University of Tasmania
whole_DavidsonGarryJames1991_thesis.pdf (40.51 MB)

Starra and trough tank : iron-formation-hosted gold-copper deposits of North-West Queensland, Australia

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posted on 2023-05-26, 23:45 authored by Davidson, GJ
Starra and Trough Tank are stratabound Cu-Au deposits hosted by stratiform magnetite-hematite iron formation in the Mount Isa Eastern Succession, Australia. They are part of the rift-related Middle Proterozoic Mary Kathleen Group, deposited in a shallow to evaporitic setting, and subsequently deformed and metamorphosed. The location of Starra (consisting of 4 geographically separate orebodies), on the margin of a major Greenschist facies shear zone (ore metamorphism estimated at 500 - 550° C, 3.5 - 4.5 kbar) has led to a more complex structural history than that experienced by surrounding rocks. Both structural/metamorphic and syngenetic ore genesis models have been proposed for the ores. Trough Tank is far less stained, but was metamorphosed to upper Amphibolite grade (680 - 720° C, -4 kbar). Structural events in the Starra region are identified as (1) Starra Shear development during D1a extension, (2) peak-metamorphic D2(Main Phase) deformation, producing upright, north-trending, isoclinal folds, (3) retrogressional left lateral strikeslip on the Starra Shear, producing adjacent steeply-plunging medium-scale folds (D2(Late Phase)), (4) D3 northwest-trending fold and kink domains, and (5) D4 reverse movement on the Starra Shear and nearby Mount Dore Fault Zone. A new stratigraphic sub-division for the base of the Staveley Formation is proposed. Lowermost is the Harley Member, a strongly deformed chloritic unit with a tholeiitic tuff component. This is conformably overlain by the low-Nb-Zr-Y felsic Mariposa Creek Member, in turn conformably overlain by the Starra Iron-formation Member, and undifferentiated calcareous metasediments. To the south and east, the mineralised horizon strike-equivalents are massive hematitic ironstones, conglomerate-bearing ironstone, Hamersley-style banded iron formations (BLFs), and tourmalinites, all intercalated with shallow marine and fluvial-marine sediments. The local ore environment is interpreted as a deeper section of the basin.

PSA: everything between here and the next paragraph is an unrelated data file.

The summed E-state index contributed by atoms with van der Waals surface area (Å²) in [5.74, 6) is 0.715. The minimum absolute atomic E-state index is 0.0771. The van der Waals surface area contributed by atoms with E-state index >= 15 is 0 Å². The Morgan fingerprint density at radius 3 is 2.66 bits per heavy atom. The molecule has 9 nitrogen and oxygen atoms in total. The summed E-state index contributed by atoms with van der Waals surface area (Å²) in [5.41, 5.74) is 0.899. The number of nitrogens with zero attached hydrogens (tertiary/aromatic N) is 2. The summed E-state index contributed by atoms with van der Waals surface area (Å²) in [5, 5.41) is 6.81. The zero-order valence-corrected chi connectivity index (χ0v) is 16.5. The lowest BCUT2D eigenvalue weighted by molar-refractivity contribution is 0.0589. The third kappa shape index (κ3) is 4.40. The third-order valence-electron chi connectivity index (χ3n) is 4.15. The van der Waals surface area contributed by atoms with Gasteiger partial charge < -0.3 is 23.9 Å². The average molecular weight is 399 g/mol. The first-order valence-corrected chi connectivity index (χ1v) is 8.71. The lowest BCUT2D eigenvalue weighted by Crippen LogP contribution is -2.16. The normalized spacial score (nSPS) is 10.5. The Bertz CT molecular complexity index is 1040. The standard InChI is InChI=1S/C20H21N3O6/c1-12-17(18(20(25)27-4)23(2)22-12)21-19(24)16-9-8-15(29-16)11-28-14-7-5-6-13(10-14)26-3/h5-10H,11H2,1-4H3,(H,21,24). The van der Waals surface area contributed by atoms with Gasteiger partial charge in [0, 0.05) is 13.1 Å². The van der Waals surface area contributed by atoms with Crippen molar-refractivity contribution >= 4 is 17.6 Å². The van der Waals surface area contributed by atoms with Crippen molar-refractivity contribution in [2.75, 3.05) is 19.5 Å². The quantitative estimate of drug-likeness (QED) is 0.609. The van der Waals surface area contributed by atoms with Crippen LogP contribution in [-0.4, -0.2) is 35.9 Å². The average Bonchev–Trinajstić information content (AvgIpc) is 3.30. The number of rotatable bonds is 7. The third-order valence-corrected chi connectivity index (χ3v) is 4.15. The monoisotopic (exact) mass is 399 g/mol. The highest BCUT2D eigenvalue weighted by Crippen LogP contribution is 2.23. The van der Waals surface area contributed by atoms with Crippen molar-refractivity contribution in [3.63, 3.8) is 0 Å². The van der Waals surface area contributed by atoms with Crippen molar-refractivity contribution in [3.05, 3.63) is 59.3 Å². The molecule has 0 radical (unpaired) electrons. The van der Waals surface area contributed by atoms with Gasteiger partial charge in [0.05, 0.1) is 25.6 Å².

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Copyright 1989 the author - The University is continuing to endeavour to trace the copyright owner(s) and in the meantime this item has been reproduced here in good faith. We would be pleased to hear from the copyright owner(s). Thesis (PhD)--University of Tasmania, 1991. Includes bibliographical references. Folded map in pocket at back of vol

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